World leaders and thousands of other diplomatic participants will not gather in New York in September for the annual U.N. General Assembly, Secretary General Antonio Guterres lamented Thursday, as the globalist body marks 75 years since it was inaugurated in the shadow of the end World War II.
In an interview with the French weekly magazine Paris-Match, published Thursday, the U.N. chief said he was looking at “various alternatives” made possible by digital technology, which he will present to member states in lieu of a physical gathering made impossible by the march of the global Chinese coronavirus pandemic.
Several U.N. envoys have already predicted videoconference in will be used an alternative, especially as this year marks the 75th anniversary of the globalist body and its multiple agencies.
The first meeting of the U.N. General Assembly was held in London in 1946 under the roof of the Methodist Central Hall in Westminister.
Fifty nations gathered then in the hope that they could provide a lead in colloborative diplomacy that would put an end to all wars after the abject failure of the League of Nations to be anything other than a spectacularly funded but ultimately useless debating society:
Now in the age of coronavirus the chance of a physical meeting of diplomats and representatives to recall that historic beginning is remote.
Since mid-March — because of the pandemic and the anti-virus lockdown measures in place in New York, the epicenter of the U.S. outbreak — U.N. employees and diplomats have worked from home.
The U.N. headquarters building technically remains open but for the most part is empty.
The start of the annual General Assembly is scheduled for September 15, with the session featuring speeches from dozens of world leaders due to begin on September 22, all designed to recall the very first meeting in London:
The meeting, the largest annual diplomatic gathering in the world, features hundreds of events on the sidelines in New York, as well as bilateral and multilateral meetings between agencies and NGOs who all set up camp in Manhattan for two-weeks of talks.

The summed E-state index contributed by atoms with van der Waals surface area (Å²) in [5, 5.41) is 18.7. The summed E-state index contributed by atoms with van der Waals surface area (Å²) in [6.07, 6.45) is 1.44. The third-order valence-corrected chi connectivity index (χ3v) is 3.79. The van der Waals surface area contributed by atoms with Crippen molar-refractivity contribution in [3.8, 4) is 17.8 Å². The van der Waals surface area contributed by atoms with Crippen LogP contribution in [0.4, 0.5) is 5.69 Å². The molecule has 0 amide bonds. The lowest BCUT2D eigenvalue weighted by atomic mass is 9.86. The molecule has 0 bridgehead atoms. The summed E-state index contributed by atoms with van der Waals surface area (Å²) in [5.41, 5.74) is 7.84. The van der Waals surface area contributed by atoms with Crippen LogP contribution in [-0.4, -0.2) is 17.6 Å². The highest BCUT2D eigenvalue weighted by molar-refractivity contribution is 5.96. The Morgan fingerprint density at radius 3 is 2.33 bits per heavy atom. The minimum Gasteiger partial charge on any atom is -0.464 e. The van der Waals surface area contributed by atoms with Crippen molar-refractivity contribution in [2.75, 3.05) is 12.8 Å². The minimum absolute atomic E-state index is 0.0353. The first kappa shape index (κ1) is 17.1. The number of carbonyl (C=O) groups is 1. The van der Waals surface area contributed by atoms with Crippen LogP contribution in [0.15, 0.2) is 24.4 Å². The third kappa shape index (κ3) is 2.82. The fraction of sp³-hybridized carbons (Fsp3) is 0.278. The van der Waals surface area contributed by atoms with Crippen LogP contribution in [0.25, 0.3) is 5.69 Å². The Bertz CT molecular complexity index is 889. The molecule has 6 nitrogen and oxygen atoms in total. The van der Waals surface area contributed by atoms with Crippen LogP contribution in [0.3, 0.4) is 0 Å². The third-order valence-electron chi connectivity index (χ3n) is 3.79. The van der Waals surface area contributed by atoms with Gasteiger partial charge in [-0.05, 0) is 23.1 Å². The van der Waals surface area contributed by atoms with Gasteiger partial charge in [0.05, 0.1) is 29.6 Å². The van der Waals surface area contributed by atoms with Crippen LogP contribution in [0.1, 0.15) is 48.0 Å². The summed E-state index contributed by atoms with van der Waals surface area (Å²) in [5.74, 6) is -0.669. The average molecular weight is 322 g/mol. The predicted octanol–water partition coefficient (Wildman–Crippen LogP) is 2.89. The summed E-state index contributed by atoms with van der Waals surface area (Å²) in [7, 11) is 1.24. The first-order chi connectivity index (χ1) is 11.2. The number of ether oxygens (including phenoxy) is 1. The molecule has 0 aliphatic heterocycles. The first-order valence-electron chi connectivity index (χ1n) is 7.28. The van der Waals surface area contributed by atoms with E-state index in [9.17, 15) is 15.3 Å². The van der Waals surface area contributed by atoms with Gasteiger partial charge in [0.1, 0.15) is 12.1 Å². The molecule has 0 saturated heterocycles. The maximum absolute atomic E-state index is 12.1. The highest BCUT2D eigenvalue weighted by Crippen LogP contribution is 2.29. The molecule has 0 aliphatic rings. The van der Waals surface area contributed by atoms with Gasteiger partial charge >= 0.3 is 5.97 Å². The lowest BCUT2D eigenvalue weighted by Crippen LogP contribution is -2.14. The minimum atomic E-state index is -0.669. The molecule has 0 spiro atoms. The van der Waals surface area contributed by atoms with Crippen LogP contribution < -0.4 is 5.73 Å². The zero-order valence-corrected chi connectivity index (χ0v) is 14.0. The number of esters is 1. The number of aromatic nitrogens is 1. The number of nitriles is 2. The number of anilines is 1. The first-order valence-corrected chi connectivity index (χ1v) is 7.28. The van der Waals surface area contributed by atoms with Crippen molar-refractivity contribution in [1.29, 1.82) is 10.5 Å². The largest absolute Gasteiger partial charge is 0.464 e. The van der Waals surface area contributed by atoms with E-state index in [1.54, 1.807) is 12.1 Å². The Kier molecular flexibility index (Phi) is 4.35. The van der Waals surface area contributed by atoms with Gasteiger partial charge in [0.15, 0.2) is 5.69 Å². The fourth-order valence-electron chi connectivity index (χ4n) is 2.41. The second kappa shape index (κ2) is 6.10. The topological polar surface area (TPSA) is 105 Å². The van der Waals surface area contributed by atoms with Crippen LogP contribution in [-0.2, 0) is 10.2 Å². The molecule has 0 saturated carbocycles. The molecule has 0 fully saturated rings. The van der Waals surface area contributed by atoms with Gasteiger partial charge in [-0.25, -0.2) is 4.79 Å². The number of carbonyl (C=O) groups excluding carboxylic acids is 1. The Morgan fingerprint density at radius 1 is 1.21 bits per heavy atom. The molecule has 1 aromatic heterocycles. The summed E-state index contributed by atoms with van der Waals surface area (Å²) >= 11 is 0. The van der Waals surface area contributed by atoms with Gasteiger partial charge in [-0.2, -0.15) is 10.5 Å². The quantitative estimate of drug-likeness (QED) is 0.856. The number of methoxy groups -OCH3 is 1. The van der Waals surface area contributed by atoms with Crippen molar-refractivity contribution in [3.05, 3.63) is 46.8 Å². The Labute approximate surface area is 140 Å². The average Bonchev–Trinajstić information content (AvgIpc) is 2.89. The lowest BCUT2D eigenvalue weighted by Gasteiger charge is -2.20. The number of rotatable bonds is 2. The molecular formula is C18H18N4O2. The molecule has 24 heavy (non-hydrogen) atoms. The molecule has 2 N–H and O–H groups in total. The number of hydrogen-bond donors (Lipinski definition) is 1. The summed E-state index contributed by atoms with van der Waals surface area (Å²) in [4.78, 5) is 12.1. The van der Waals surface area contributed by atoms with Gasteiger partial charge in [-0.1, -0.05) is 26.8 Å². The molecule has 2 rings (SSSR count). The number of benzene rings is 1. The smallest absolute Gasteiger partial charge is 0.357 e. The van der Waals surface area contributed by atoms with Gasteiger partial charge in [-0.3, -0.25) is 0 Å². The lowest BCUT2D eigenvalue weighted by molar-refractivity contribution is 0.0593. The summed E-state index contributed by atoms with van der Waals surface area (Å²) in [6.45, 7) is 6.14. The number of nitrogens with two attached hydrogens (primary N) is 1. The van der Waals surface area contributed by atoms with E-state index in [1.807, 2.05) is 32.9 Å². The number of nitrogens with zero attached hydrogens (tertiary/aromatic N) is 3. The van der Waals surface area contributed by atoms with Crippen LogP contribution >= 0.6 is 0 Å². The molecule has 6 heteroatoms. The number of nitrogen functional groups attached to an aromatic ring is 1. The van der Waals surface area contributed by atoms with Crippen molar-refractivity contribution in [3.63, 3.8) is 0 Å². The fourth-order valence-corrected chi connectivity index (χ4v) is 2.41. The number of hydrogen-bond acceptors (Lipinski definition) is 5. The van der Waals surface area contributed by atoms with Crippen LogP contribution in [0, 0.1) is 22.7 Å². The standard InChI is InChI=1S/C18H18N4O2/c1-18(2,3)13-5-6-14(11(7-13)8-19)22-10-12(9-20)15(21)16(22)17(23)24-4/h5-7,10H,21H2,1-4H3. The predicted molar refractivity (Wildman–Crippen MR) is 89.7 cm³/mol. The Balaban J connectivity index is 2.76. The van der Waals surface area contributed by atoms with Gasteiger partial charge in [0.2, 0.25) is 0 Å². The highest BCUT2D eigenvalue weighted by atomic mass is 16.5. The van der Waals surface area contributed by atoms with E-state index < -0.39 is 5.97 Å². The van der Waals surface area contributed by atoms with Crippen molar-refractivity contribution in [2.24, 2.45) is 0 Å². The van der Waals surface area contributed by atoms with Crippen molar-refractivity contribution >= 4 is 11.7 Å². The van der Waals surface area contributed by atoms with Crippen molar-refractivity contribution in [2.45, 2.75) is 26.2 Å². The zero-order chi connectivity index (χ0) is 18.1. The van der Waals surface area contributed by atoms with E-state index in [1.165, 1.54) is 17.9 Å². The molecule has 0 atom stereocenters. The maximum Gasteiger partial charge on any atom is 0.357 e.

It has never been canceled since the U.N.’s founding in 1945 although it has been delayed twice — after the September 11, 2001 attacks in New York, and in 1964 due to a financial crisis within the organization.
Even as the U.N. strives to work around the limitations posed by thousands of representatives not flying into New York for a week of chat and cocktails, it also has to battle a more pressing concern – finance.
As Breitbart News reported, as of last October the organization was running a deficit of $230 million with U.S. taxpayers expected to provide an immediate cash injection into the global organization.
The United States is by far the U.N.’s biggest financial contributor, providing 22 percent of its operating budget and funding 28 percent of peacekeeping missions, which currently cost $8 billion annually.
The next two major contributors are Germany and the U.K.
U.S. President Donald Trump has long pushed for root and branch reform of the taxpayer-funded organization.
He is on the record pushing for it to become relevant again, saying the “future does not belong to globalists, the future belongs to patriots, the future belongs to sovereign and independent nations,” in a warning to the U.N. leadership last year.
AFP contributed to this story